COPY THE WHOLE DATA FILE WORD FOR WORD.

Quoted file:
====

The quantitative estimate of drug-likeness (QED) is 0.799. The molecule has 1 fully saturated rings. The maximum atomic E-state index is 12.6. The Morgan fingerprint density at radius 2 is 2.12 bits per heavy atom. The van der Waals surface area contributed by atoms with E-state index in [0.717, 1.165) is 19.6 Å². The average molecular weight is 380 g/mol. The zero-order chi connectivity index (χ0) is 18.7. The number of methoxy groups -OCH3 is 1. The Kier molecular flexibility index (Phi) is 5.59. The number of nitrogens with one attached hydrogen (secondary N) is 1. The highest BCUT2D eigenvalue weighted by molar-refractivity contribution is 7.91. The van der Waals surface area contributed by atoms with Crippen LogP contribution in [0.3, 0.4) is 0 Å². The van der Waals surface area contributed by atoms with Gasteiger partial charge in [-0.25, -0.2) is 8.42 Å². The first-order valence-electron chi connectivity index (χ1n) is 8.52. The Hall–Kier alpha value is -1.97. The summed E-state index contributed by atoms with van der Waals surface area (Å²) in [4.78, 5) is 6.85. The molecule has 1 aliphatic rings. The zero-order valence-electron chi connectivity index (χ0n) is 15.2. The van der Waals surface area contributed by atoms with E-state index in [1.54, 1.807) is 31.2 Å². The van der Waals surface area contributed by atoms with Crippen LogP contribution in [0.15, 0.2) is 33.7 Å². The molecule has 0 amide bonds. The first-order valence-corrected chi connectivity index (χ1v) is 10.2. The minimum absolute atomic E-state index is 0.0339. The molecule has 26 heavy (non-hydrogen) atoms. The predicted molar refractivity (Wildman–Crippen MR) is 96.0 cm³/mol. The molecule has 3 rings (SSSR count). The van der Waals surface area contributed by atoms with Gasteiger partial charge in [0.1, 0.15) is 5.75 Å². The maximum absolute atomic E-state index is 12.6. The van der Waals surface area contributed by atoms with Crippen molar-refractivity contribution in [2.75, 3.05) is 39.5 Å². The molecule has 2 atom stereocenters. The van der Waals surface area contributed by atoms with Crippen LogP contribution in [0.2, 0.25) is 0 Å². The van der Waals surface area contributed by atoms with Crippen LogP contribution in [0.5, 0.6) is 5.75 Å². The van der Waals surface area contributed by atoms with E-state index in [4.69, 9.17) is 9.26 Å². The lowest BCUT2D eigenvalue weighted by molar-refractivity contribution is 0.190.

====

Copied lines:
The quantitative estimate of drug-likeness (QED) is 0.799. The molecule has 1 fully saturated rings. The maximum atomic E-state index is 12.6. The Morgan fingerprint density at radius 2 is 2.12 bits per heavy atom. The van der Waals surface area contributed by atoms with E-state index in [0.717, 1.165) is 19.6 Å². The average molecular weight is 380 g/mol. The zero-order chi connectivity index (χ0) is 18.7. The number of methoxy groups -OCH3 is 1. The Kier molecular flexibility index (Phi) is 5.59. The number of nitrogens with one attached hydrogen (secondary N) is 1. The highest BCUT2D eigenvalue weighted by molar-refractivity contribution is 7.91. The van der Waals surface area contributed by atoms with Crippen LogP contribution in [0.3, 0.4) is 0 Å². The van der Waals surface area contributed by atoms with Gasteiger partial charge in [-0.25, -0.2) is 8.42 Å². The first-order valence-electron chi connectivity index (χ1n) is 8.52. The Hall–Kier alpha value is -1.97. The summed E-state index contributed by atoms with van der Waals surface area (Å²) in [4.78, 5) is 6.85. The molecule has 1 aliphatic rings. The zero-order valence-electron chi connectivity index (χ0n) is 15.2. The van der Waals surface area contributed by atoms with E-state index in [1.54, 1.807) is 31.2 Å². The van der Waals surface area contributed by atoms with Crippen LogP contribution in [0.15, 0.2) is 33.7 Å². The molecule has 0 amide bonds. The first-order valence-corrected chi connectivity index (χ1v) is 10.2. The minimum absolute atomic E-state index is 0.0339. The molecule has 26 heavy (non-hydrogen) atoms. The predicted molar refractivity (Wildman–Crippen MR) is 96.0 cm³/mol. The molecule has 3 rings (SSSR count). The van der Waals surface area contributed by atoms with Gasteiger partial charge in [0.1, 0.15) is 5.75 Å². The maximum absolute atomic E-state index is 12.6. The van der Waals surface area contributed by atoms with Crippen molar-refractivity contribution in [2.75, 3.05) is 39.5 Å². The molecule has 2 atom stereocenters. The van der Waals surface area contributed by atoms with Crippen LogP contribution in [0.2, 0.25) is 0 Å². The van der Waals surface area contributed by atoms with Crippen LogP contribution in [0.5, 0.6) is 5.75 Å². The van der Waals surface area contributed by atoms with E-state index in [4.69, 9.17) is 9.26 Å². The lowest BCUT2D eigenvalue weighted by molar-refractivity contribution is 0.190.